Why Protein Structure is a Big Deal

Kin Leung

Kin Leung
Jun 24, 2022 12:00:00 PM

Electron Microscope-1My first experience in a basic research laboratory was a structural biology project, in which we were attempting to solve the structure of a nervous system protein known as myelin basic protein (MBP). As a rookie undergraduate scientist at the University of California, I had great mentors who taught me everything, from how to purify recombinant proteins from bacteria to doing library work to understand what had been done before so I could build upon it. I also learned how to use an electron microscope (EM) to gather structural data. MBP was an interesting challenge as it had multiple isoforms due to alternative splicing, and generally behaved like a random coil. 1 The major function of MBP is to take advantage of its highly positive charge to compact myelin in higher organisms, with research over the years suggesting it may have some capacity to form alpha helices, although atomic-resolution structures have not yet been reported. MBP has also been reported as a biomarker in autoimmune diseases such as multiple sclerosis. 1

While I ended up in a different field, the lessons I learned from structural biology helped me better appreciate how the conformation of a protein contributes to our understanding of its function in the cell and organism.



The Central Dogma: Not As Simple As it Sounds!


All biology students have heard of the central dogma, which states that the genetic code (stored in DNA) is transcribed into messenger RNA and then translated into proteins by ribosomes. What isn’t emphasized is how many decades of research it took to arrive at the principle we take for granted now. Ever since Christian Anfinsen’s landmark discovery that won the 1972 Nobel Prize in Chemistry for connecting the protein’s amino acid sequence to its biological activity, we have had a greater appreciation for how structure leads to function. Although it is more complicated than just letting thermodynamics work, a properly folded protein is critical to normal cellular functions and organismal health.


The easy part of the project, now that the Human Genome Project was completed and technology has advanced, is determining the amino acid sequence from the candidate gene. The hard part, as many have discovered, is figuring out how that sequence folds into the final, biologically functional conformation. Assuming the protein can be expressed and purified in large enough quantities to be processed into a crystal, the next step is to perform procedures such as x-ray crystallography, nuclear magnetic resonance (NMR), mass spectrometry, cryo-EM, and other techniques to piece together enough data to generate a high-resolution structure. 2 As you can imagine, many of these methodologies are resource-heavy, labor-intensive, and time-consuming, so like many folks who would prefer to do literally anything else, structural biologists are always looking for a shortcut.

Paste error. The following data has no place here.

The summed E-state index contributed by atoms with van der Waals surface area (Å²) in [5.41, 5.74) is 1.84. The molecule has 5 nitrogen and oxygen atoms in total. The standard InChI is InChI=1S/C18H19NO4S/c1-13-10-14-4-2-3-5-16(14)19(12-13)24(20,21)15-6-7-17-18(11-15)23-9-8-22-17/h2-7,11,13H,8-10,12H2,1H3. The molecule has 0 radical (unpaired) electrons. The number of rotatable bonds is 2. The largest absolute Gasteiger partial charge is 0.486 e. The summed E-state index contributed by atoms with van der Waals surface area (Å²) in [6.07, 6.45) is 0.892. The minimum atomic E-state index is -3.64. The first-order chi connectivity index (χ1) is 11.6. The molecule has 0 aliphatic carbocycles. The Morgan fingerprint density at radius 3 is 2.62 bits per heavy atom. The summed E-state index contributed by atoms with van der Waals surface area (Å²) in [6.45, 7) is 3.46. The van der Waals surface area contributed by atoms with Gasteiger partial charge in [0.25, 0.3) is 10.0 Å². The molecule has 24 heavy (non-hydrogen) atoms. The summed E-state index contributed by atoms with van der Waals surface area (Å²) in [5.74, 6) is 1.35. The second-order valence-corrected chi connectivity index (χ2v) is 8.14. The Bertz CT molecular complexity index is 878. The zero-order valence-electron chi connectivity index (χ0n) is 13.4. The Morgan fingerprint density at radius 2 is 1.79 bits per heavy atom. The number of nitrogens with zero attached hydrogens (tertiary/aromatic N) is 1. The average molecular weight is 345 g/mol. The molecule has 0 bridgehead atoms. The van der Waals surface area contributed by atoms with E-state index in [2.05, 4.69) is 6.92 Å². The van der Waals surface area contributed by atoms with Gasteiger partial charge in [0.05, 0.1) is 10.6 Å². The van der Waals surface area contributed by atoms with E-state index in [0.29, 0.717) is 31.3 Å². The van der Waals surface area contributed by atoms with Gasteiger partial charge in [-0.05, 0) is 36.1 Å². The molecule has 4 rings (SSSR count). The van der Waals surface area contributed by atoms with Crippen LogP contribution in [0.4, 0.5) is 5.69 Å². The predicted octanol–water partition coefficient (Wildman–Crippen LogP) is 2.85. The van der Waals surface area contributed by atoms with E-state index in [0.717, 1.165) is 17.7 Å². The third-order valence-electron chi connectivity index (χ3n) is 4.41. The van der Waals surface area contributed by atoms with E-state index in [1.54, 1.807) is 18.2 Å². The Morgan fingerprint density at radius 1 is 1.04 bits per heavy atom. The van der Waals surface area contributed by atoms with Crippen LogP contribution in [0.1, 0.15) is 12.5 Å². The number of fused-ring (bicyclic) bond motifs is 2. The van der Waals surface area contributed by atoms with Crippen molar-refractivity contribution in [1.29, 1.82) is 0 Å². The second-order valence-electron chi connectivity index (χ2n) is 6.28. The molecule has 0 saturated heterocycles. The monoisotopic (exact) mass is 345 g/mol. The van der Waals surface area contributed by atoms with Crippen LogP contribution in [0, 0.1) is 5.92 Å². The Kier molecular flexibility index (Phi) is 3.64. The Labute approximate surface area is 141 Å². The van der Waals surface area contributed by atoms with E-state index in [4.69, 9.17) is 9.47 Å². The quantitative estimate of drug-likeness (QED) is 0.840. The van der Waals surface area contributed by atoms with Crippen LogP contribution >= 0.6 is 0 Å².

The Holy Grail: Predicting Protein Structures?


With the accelerated growth of computers and computing power, researchers began to develop computational modeling methods to bridge the gap between spotty experimental data and a more refined structure. 2, 3 The structural biologist’s dream is to be able to feed an amino acid sequence into a machine, turn the crank, and spit out a structure. In a bid for further progress as well as to stroke some egos, research groups have participated in the Critical Assessment of Structure Prediction (CASP) competition to display their newest prediction algorithms and strategies. The protein structure prediction strategies are split into template-based modeling (TBM) that utilize reference structures deposited into the Protein Data Bank (PDB), or template-free modeling (FM) that do not rely on existing structures. 2, 3 These methods rely on machine learning and probabilistic models, with known physics and chemistry principles thrown in, to fit the structure. 3